There’s a draw to this style of communication, but it can overwhelm those who may be more pensive and introverted by nature. In particular, my boyfriend often feels this imbalance in our communication, and rightfully so. To be perpetually interrupted can look like disregard, devaluing or disrespect. To be talked at can often feel as though your partner in conversation is more interested in expression than exchange. When he first broached this topic, I felt offended. The choices were clear and black-and-white: either I stopped talking and changed my natural way of expression (labeling it as “bad”), or he had to change his style to match mine (labeling mine as “good”). Coming from a church background where personality tests were popular, and personal traits were analyzed and often looked down upon, this judgment felt natural. However, he tried to explain to me that all he was seeking was more balance; that he loved these traits about me, and acknowledged our differing styles, but simply wanted to strive to meet in the middle a bit more — no judgment necessary.

The Gift of Sharing and Silence

This time, as the subject resurfaced, I tried a different mode of thought. What if there was nothing wrong with the louder, more rapid communication style of mine? What if I simply gave him the gift of communication towards me? What if I gave him the gift of silent moments between us sometimes?

When my dad fell ill, I worried about the strain prolonged crises can cause in a new relationship. I asked an older associate for advice at the outset. She recommended making time, even if only for an evening, to both do fun things and not talk about the crisis at hand. Anyone who has ever caretaken, loved or seen a relative through an illness knows this can be difficult to do, with emergency medical situations, financial repercussions, emotional complications and logistical burdens — which is precisely what made the notion a gift as well, both to my boyfriend and our relationship. I didn’t give it perfectly, or as often as I would have liked, but it was something positive I could do, without needing to judge its presence or absence.

Redeemable Love

A few days ago, I decided to revive the old “love coupon” idea. I can’t change overnight, but I want my boyfriend to experience more equal-time in our conversations. I began with coupons for 20 minutes of uninterrupted expression, an “interview” where I could ask and just let him answer, and a silent, shared space of time. I found the more I made, the more I wanted to make, and eventually the small packet of slips included backrubs, cooking and the like. It’s a way of being mindful before you’re in a moment, too, presenting a pause and a shift where needed and desired.

Exercise: Making Self-Love Coupons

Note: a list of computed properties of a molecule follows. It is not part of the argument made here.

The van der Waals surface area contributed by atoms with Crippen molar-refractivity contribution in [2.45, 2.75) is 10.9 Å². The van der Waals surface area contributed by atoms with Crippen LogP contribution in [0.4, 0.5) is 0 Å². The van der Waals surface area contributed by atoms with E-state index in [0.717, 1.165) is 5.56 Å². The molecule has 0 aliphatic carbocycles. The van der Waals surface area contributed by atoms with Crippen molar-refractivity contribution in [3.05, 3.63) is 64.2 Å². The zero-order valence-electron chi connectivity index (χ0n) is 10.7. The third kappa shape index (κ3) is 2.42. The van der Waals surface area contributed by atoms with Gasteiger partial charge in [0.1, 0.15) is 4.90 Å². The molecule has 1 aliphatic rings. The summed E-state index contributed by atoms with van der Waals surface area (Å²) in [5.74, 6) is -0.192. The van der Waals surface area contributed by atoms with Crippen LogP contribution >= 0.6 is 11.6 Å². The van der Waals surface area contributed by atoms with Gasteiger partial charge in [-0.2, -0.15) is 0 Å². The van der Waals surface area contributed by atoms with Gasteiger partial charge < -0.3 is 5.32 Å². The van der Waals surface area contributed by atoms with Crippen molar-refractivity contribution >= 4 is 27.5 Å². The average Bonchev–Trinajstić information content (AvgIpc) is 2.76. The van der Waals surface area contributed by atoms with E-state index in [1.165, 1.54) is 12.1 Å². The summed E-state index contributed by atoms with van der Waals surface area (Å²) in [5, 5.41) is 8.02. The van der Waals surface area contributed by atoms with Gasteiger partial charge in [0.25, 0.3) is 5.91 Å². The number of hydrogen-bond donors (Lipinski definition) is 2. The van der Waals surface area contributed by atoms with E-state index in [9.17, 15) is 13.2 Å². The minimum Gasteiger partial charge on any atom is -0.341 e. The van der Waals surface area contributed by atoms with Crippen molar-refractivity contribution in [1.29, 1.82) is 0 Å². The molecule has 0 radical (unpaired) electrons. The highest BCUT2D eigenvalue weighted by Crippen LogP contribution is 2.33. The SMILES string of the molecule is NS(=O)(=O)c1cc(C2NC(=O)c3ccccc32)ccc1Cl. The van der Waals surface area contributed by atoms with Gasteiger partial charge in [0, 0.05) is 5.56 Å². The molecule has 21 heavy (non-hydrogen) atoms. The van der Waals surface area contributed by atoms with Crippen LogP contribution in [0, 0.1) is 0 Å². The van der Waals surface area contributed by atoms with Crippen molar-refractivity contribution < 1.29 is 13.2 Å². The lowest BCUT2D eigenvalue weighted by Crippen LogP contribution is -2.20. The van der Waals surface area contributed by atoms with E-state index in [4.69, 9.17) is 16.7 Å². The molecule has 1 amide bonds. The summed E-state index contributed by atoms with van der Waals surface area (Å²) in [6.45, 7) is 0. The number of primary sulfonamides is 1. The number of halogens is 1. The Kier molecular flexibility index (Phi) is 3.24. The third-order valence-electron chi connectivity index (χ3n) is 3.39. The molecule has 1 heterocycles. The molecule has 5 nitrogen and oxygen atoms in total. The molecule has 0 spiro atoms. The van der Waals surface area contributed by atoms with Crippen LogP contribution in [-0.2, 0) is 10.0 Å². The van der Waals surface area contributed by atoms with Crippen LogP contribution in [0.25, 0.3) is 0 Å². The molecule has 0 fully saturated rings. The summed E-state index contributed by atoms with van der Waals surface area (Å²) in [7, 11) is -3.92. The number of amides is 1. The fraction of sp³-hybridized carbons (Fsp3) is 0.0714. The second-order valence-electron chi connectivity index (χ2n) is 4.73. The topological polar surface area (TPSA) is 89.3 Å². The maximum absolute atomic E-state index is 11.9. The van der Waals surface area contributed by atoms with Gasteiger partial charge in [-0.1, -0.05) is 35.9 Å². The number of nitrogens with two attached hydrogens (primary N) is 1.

In keeping with my recent focus on giving to myself, as well, I made a short stack of “love coupons” from me to me. You might want to try this exercise as well, particularly if you don’t tend to give yourself much leeway to relax, pamper yourself or attend to your needs. In a transactional society, sometimes currency of some sort can provide a justification for receiving. If you find yourself needing some self love, try creating these love coupons for yourself.

  1. Get a single sheet of typing paper and fold it in half twice, lengthwise and width-wise.
  2. Fold the sheet in both directions to ensure creases, then pull apart to detach into fourths.
  3. Fold each quarter in half again, crease and detach, to create little coupon slips.
  4. Draw a symbol of the gift you are giving yourself in the middle of the piece of paper.
  5. Add “amounts” in the corners, such as 10 minutes or one time.
  6. Write the gift explicitly in a phrase, such as, “One hot cup of tea while I read the paper.”
  7. Clip the coupons together with a paperclip.

Here are some ideas for gifts that you can give to yourself in your “self-love coupons”:

  • A hot bath, with your phone powered down or out of reach.
  • One opportunity to “Just Say No” to a request from someone else.
  • 20 minutes of reading for pleasure.
  • 10 minutes of stretching or yoga poses.
  • 30-minute  “Get Out of Jail Free” card to absolve you of judgment on anything.
  • 5 minutes of dancing around your house to music.
  • An hour of drawing anything with crayons, markers or pencils.
  • 30 minutes of watching a TV rerun while doing something positive for your body (a face mask, drinking water, self-massage with lotion).
  • An on-demand afternoon nap.

Ask yourself what gifts can you give to yourself. They don’t have to be necessities, earned, prioritized or justified. By nature, they are simply freebies, discounts from the price of a daily grind. They’re also wonderful promotional tools, ways to get your psyche to become increasingly aware of all you have to offer, all you have in store.

Imaginary Paths

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Present-centered awareness remains the exception for me, still, instead of the rule. Growing up, I witnessed two polar ways of handling the emotions that bother us — the head-on tackle (sometimes exhausting, but insight-producing) and avoidance (where emotional needs seeped out in less-than-healthy ways). As a result, I’m often erring on the side of emotional confrontation — with others and myself. If I analyze enough — and piece the puzzles of my reactions, thoughts and feelings together — I should be able to understand and heal core issues. In general, when things do click into place, progress is generally more immediate in nature as the mental obstacles fall away.

Forcing the Pieces Together

The downside of this direct approach, however, is that sometimes the “clicking” won’t come. I find myself circling an issue, believing that with enough attention and effort, insight will come. One of the things that has struck me about being present is that insight seems more organic. Others have told me as much — that by simply being and living, insight arises, largely by virtue of releasing judgments and paying closer attention to experience. Despite the fact this notion makes little sense in my paradigm, I’ve begun to notice this dynamic taking place.

Reaction vs. Anticipation